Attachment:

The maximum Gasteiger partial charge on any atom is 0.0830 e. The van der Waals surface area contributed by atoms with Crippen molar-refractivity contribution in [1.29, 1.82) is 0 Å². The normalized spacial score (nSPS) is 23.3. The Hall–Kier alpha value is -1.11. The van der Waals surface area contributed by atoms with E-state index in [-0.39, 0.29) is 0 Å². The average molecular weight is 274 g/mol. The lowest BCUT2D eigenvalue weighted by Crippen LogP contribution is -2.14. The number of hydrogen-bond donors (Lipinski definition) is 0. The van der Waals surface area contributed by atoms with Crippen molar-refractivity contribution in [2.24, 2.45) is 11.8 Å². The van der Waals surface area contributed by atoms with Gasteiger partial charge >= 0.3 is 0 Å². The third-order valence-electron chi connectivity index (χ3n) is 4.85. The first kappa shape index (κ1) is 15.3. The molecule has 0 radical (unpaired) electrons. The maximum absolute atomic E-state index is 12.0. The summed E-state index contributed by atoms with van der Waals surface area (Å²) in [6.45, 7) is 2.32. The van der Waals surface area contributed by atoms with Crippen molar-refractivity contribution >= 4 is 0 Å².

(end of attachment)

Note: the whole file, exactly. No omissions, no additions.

The maximum Gasteiger partial charge on any atom is 0.0830 e. The van der Waals surface area contributed by atoms with Crippen molar-refractivity contribution in [1.29, 1.82) is 0 Å². The normalized spacial score (nSPS) is 23.3. The Hall–Kier alpha value is -1.11. The van der Waals surface area contributed by atoms with E-state index in [-0.39, 0.29) is 0 Å². The average molecular weight is 274 g/mol. The lowest BCUT2D eigenvalue weighted by Crippen LogP contribution is -2.14. The number of hydrogen-bond donors (Lipinski definition) is 0. The van der Waals surface area contributed by atoms with Crippen molar-refractivity contribution in [2.24, 2.45) is 11.8 Å². The van der Waals surface area contributed by atoms with Gasteiger partial charge >= 0.3 is 0 Å². The third-order valence-electron chi connectivity index (χ3n) is 4.85. The first kappa shape index (κ1) is 15.3. The molecule has 0 radical (unpaired) electrons. The maximum absolute atomic E-state index is 12.0. The summed E-state index contributed by atoms with van der Waals surface area (Å²) in [6.45, 7) is 2.32. The van der Waals surface area contributed by atoms with Crippen molar-refractivity contribution >= 4 is 0 Å².